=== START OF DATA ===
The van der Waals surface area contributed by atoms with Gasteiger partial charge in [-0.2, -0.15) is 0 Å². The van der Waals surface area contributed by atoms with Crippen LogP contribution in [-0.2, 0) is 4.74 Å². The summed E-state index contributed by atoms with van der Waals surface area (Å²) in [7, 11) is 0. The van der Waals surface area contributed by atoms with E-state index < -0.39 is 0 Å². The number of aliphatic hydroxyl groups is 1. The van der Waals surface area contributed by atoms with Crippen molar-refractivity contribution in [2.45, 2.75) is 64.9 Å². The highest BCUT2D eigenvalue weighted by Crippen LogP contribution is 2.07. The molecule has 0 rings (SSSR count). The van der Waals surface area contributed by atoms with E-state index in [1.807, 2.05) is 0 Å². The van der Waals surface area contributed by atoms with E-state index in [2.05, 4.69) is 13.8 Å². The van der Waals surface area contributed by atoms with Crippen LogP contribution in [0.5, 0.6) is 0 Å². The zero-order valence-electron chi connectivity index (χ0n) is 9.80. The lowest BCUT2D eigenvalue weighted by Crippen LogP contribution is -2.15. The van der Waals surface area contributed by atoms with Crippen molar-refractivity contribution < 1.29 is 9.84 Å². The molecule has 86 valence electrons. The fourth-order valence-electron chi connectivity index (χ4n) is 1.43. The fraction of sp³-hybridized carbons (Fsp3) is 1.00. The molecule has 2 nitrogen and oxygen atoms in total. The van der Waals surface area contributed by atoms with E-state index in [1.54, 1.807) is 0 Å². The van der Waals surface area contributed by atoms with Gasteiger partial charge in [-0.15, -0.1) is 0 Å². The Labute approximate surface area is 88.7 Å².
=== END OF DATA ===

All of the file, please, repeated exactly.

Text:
The van der Waals surface area contributed by atoms with Gasteiger partial charge in [-0.2, -0.15) is 0 Å². The van der Waals surface area contributed by atoms with Crippen LogP contribution in [-0.2, 0) is 4.74 Å². The summed E-state index contributed by atoms with van der Waals surface area (Å²) in [7, 11) is 0. The van der Waals surface area contributed by atoms with E-state index < -0.39 is 0 Å². The number of aliphatic hydroxyl groups is 1. The van der Waals surface area contributed by atoms with Crippen molar-refractivity contribution in [2.45, 2.75) is 64.9 Å². The highest BCUT2D eigenvalue weighted by Crippen LogP contribution is 2.07. The molecule has 0 rings (SSSR count). The van der Waals surface area contributed by atoms with E-state index in [1.807, 2.05) is 0 Å². The van der Waals surface area contributed by atoms with E-state index in [2.05, 4.69) is 13.8 Å². The van der Waals surface area contributed by atoms with Crippen LogP contribution in [0.5, 0.6) is 0 Å². The zero-order valence-electron chi connectivity index (χ0n) is 9.80. The lowest BCUT2D eigenvalue weighted by Crippen LogP contribution is -2.15. The van der Waals surface area contributed by atoms with Crippen molar-refractivity contribution < 1.29 is 9.84 Å². The molecule has 86 valence electrons. The fourth-order valence-electron chi connectivity index (χ4n) is 1.43. The fraction of sp³-hybridized carbons (Fsp3) is 1.00. The molecule has 2 nitrogen and oxygen atoms in total. The van der Waals surface area contributed by atoms with E-state index in [1.54, 1.807) is 0 Å². The van der Waals surface area contributed by atoms with Gasteiger partial charge in [-0.15, -0.1) is 0 Å². The Labute approximate surface area is 88.7 Å².